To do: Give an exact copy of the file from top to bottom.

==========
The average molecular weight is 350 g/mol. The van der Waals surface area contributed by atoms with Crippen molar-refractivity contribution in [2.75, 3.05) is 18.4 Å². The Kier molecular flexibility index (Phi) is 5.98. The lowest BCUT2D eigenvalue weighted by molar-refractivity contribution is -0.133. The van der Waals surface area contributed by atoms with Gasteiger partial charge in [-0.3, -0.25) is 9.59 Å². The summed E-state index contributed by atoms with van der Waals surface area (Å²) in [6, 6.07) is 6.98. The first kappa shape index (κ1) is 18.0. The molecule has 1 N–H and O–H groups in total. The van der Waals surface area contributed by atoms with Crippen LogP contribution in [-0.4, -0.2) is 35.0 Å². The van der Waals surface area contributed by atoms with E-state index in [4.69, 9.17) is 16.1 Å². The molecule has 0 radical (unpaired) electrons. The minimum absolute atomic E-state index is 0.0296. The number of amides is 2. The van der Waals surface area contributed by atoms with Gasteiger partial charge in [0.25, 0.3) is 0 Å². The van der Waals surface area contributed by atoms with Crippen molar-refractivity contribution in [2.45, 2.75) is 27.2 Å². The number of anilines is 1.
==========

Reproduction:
The average molecular weight is 350 g/mol. The van der Waals surface area contributed by atoms with Crippen molar-refractivity contribution in [2.75, 3.05) is 18.4 Å². The Kier molecular flexibility index (Phi) is 5.98. The lowest BCUT2D eigenvalue weighted by molar-refractivity contribution is -0.133. The van der Waals surface area contributed by atoms with Gasteiger partial charge in [-0.3, -0.25) is 9.59 Å². The summed E-state index contributed by atoms with van der Waals surface area (Å²) in [6, 6.07) is 6.98. The first kappa shape index (κ1) is 18.0. The molecule has 1 N–H and O–H groups in total. The van der Waals surface area contributed by atoms with Crippen LogP contribution in [-0.4, -0.2) is 35.0 Å². The van der Waals surface area contributed by atoms with E-state index in [4.69, 9.17) is 16.1 Å². The molecule has 0 radical (unpaired) electrons. The minimum absolute atomic E-state index is 0.0296. The number of amides is 2. The van der Waals surface area contributed by atoms with Gasteiger partial charge in [0.25, 0.3) is 0 Å². The van der Waals surface area contributed by atoms with Crippen molar-refractivity contribution in [2.45, 2.75) is 27.2 Å². The number of anilines is 1.